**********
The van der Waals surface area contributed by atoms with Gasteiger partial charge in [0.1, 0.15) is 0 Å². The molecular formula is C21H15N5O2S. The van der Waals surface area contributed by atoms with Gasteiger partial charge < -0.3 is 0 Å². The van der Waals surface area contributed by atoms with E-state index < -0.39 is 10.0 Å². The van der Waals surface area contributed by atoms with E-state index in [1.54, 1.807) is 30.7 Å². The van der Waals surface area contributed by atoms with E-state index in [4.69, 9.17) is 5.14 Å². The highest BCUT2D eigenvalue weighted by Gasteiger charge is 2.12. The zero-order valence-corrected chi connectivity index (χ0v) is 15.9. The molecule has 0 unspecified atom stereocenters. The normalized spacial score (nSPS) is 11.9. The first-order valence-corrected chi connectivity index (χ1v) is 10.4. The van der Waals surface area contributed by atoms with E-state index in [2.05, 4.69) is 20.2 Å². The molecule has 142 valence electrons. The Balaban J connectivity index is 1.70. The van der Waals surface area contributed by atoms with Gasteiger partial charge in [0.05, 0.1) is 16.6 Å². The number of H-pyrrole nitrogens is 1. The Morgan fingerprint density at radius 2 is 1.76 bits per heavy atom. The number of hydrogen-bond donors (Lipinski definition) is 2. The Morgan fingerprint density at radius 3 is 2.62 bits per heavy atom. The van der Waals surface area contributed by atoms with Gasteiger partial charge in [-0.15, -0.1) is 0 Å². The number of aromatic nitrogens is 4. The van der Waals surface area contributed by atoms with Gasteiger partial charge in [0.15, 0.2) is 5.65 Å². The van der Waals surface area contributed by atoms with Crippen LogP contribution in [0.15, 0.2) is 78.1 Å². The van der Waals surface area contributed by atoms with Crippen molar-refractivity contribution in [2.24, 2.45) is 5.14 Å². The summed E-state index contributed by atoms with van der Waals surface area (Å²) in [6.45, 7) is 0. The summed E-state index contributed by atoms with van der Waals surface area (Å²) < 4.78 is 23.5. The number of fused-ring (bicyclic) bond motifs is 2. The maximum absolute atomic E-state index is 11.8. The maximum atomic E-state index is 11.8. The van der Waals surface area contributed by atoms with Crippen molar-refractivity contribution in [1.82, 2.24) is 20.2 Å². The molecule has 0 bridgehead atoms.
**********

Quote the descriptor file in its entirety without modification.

The van der Waals surface area contributed by atoms with Gasteiger partial charge in [0.1, 0.15) is 0 Å². The molecular formula is C21H15N5O2S. The van der Waals surface area contributed by atoms with Gasteiger partial charge < -0.3 is 0 Å². The van der Waals surface area contributed by atoms with E-state index < -0.39 is 10.0 Å². The van der Waals surface area contributed by atoms with E-state index in [1.54, 1.807) is 30.7 Å². The van der Waals surface area contributed by atoms with E-state index in [4.69, 9.17) is 5.14 Å². The highest BCUT2D eigenvalue weighted by Gasteiger charge is 2.12. The zero-order valence-corrected chi connectivity index (χ0v) is 15.9. The molecule has 0 unspecified atom stereocenters. The normalized spacial score (nSPS) is 11.9. The first-order valence-corrected chi connectivity index (χ1v) is 10.4. The van der Waals surface area contributed by atoms with E-state index in [2.05, 4.69) is 20.2 Å². The molecule has 142 valence electrons. The Balaban J connectivity index is 1.70. The van der Waals surface area contributed by atoms with Gasteiger partial charge in [0.05, 0.1) is 16.6 Å². The number of H-pyrrole nitrogens is 1. The Morgan fingerprint density at radius 2 is 1.76 bits per heavy atom. The number of hydrogen-bond donors (Lipinski definition) is 2. The Morgan fingerprint density at radius 3 is 2.62 bits per heavy atom. The van der Waals surface area contributed by atoms with Gasteiger partial charge in [-0.15, -0.1) is 0 Å². The number of aromatic nitrogens is 4. The van der Waals surface area contributed by atoms with Gasteiger partial charge in [0.15, 0.2) is 5.65 Å². The van der Waals surface area contributed by atoms with Crippen LogP contribution in [0.15, 0.2) is 78.1 Å². The van der Waals surface area contributed by atoms with Crippen molar-refractivity contribution in [2.24, 2.45) is 5.14 Å². The summed E-state index contributed by atoms with van der Waals surface area (Å²) in [6.45, 7) is 0. The summed E-state index contributed by atoms with van der Waals surface area (Å²) < 4.78 is 23.5. The number of fused-ring (bicyclic) bond motifs is 2. The maximum absolute atomic E-state index is 11.8. The maximum atomic E-state index is 11.8. The van der Waals surface area contributed by atoms with Crippen molar-refractivity contribution in [1.82, 2.24) is 20.2 Å². The molecule has 0 bridgehead atoms.